By Rachel Marsden
Published:August 18, 2021
France and other budding authoritarian countries with ambitions to lord over their citizens’ movements by introducing health passes have eyes that are bigger than their stomachs. They have proven repeatedly that they’re far too incompetent to practice proper authoritarianism. Events last week are a case in point.
French President Emmanuel Macron announced in the dead of summer that suddenly all French citizens would require a health pass to access all venues in daily life with a capacity of 50 or more people – meaning a negative Covid-19 nose swab test, the full vaccination protocol, or a positive Covid test no more than six months old (after which you’re expected to ignore your acquired immunity and succumb to the jab).
Suddenly, people camping in the middle of summer found themselves unable to use the outdoor pool at their vacation destination and unable to take high-speed trains back home without the health pass. And this pass takes only one form – that of a QR code generated by a government-run platform.
When a healthcare professional, such as a doctor or pharmacist, enters your test or jab information into the system – called SIDEP (which stands for ‘Population Screening Information System’, like something out of a bad sci-fi movie) – you receive a link via text message and/or email that you click to download the QR code to a government-issued smartphone app called ‘TousAntiCovid’ (or ‘All Anti-Covid’). This can then be scanned by security agents at the entrance to swimming pools, gyms, shopping malls, restaurants, hospitals, libraries, movie theaters, or trains.
This useless system of apartheid, in practice, allows negative tested unjabbed to mingle freely with non-tested but jabbed potential Covid carriers. It also, in practice, is completely unreliable in the image of its creators.
On August 9, the same day that the system was expanded beyond just ‘leisure venues’ like gyms and pools, Macron’s start-up nation project crashed for several hours, leaving people locked out of daily life.
Apparently, the government wasn’t prepared for the number of people who all needed to request a QR code at the same time. But then, just four days later, on the Friday of the August holiday weekend, as people were scrambling for tests and QR codes to access their travel, hotels, and other activities, the system crashed yet again from 3:30pm to at least midnight, again apparently due to usage volume.
Pharmacists took to social media to complain in real time. “The government is as usual not up to the task… As pharmacists, we test and vaccinate in our dispensary without appointment from Monday morning to Saturday evening… The SIDEP site crashes regularly,” said one.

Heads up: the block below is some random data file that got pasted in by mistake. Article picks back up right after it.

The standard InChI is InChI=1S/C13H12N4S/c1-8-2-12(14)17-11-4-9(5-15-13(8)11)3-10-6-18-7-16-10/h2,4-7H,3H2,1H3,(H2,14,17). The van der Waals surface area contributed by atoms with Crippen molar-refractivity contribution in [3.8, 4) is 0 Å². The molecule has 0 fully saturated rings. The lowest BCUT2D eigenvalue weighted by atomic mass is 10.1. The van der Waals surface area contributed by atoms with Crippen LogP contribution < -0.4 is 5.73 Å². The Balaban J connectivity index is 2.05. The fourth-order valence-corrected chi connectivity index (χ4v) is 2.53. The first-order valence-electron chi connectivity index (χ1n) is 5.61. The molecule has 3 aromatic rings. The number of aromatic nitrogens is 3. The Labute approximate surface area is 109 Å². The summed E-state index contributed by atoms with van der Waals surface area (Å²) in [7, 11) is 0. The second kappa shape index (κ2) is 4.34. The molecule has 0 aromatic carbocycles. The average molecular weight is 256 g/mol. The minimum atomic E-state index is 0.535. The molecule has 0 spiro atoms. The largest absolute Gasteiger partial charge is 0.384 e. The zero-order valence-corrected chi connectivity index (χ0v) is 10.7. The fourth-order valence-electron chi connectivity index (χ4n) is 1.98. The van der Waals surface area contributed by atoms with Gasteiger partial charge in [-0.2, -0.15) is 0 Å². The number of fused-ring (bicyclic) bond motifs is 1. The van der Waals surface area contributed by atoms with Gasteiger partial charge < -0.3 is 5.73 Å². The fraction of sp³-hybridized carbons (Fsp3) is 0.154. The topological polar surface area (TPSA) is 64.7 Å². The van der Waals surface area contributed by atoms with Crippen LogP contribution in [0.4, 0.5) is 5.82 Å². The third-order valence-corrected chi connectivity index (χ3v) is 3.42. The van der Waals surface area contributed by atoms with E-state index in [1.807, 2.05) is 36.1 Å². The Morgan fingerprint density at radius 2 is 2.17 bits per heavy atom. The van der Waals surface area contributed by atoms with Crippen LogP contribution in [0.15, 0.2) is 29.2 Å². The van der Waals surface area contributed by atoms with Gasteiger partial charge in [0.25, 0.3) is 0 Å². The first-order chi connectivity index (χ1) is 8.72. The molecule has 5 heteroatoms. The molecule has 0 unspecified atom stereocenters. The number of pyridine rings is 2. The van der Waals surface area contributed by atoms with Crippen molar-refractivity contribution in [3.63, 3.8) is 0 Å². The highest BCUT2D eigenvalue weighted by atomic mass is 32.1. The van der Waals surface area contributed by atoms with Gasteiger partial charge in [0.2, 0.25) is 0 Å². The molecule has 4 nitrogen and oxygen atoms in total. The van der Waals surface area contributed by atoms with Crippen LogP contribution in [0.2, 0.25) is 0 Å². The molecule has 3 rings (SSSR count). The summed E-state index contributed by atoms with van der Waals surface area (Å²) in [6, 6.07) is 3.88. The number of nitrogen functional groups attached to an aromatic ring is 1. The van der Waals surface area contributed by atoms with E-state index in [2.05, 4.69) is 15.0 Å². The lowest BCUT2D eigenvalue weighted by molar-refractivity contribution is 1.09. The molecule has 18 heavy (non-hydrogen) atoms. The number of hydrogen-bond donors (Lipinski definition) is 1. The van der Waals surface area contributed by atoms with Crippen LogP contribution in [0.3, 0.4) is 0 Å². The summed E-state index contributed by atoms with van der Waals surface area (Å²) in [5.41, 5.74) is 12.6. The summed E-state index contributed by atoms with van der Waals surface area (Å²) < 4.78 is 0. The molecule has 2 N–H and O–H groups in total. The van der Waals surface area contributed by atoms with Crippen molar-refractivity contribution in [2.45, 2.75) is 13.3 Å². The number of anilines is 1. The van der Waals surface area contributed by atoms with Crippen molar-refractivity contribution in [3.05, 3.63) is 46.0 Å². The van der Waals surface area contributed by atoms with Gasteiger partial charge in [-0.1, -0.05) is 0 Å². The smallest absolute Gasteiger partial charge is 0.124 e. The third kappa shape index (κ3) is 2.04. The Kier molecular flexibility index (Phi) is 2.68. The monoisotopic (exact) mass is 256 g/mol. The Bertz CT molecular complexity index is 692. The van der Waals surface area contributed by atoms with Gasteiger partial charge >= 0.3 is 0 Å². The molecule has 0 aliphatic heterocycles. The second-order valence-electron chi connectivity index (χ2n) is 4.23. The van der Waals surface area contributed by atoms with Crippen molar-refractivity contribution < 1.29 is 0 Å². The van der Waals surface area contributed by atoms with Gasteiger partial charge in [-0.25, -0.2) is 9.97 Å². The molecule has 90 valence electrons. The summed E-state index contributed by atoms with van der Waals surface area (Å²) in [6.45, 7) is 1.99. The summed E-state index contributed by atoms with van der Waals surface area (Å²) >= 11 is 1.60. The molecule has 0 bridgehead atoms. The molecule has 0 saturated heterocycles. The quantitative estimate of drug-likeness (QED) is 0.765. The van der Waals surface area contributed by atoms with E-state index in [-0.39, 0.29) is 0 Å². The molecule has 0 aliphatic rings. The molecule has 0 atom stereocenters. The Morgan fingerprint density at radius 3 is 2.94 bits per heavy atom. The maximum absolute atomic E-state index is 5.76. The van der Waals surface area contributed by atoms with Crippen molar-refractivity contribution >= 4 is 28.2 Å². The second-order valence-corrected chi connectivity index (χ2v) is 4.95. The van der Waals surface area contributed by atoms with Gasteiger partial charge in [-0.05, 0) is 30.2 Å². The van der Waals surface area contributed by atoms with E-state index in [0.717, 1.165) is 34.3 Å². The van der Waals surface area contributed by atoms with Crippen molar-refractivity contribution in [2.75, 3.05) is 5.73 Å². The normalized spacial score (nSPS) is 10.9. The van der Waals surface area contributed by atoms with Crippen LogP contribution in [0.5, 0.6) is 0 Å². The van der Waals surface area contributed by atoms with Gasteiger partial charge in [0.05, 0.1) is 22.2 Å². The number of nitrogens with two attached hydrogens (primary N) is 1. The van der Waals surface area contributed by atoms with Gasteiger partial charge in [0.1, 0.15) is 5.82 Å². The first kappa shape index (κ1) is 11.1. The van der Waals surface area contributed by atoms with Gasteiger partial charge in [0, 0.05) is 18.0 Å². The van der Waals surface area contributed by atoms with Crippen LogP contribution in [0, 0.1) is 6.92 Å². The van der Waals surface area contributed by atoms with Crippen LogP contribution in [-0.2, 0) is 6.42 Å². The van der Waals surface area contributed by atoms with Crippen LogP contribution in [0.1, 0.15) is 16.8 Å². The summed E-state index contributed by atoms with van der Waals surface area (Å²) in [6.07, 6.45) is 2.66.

Another tweeted directly at Macron: “@EmmanuelMacron THE SIDEP PLATFORM THAT DOESN’T WORK; HOW DO I REPORT PEOPLE?”
Yet another tried addressing Health Minister Olivier Veran, saying that World of Warcraft’s gaming platform was more reliable than the government’s system: “Hello @olivierveran. Is it normal to have less connection problems on @Warcraft_FR than on the SiDep? What do I do with the vaccinations and the tests?”
One citizen tweeted the Olympique Marseille football club to ask how they were supposed to get into the match against Bordeaux over the weekend without the coveted QR code: “A question @OM_Officiel: given that the Sidep site does not work to send the QR Codes of negative antigenic tests, how do we do it?”
Several others captured the frustration of living in our new dystopia: “SIDEP YOU’RE DEAD HOW DO I GO TO THE RESTAURANT?”
It’s one thing to have designs on creating a massive data dragnet under sanitary pretext – which some Western countries appear to now be doing in order to compete with China’s data collection system of ‘social credit’, which uses people’s private information to control them by dictating which venues and activities they’re permitted to access. But it’s another to not even have the discipline or the competence to be authoritarian.
About the only thing worse than an authoritarian government is an inept authoritarian government. The result is chaos, as we’re discovering.
And by the way, who actually manages the health data of French citizens? Where does it go? It’s a question worth asking given that our governments are so insecure that they see hackers lurking everywhere, ready to pounce on their vulnerability and capitalize on their incompetence. Why should any of us trust any of our health information to governments that are less able to protect our private data than we are ourselves?
Up until now, French health data in the pandemic era has been entrusted to Microsoft, with ‘plans’ to migrate to a French provider still in the works.
But the damage may already be done.
Government health data collection – for QR code purposes or otherwise – is a question of sovereignty, both personal and national. And France’s data regulatory body – the CNIL (or the “National Commission for Informatics and Freedoms”) – has already sounded the alarm on the country’s outsourcing of Covid related health data to American service providers, making it accessible to the US government.
Last year, the commission reminded the French government of “the concerns raised by the European Data Protection Board concerning access by United States authorities to data transferred to the United States, and particularly the collection and access to personal data for national security purposes under Section 702 of the US FISA Act.”
Why should any of us trust these people with anything, let alone our private information or our health? Particularly when they couldn’t run a drunk fest in a vat of ale.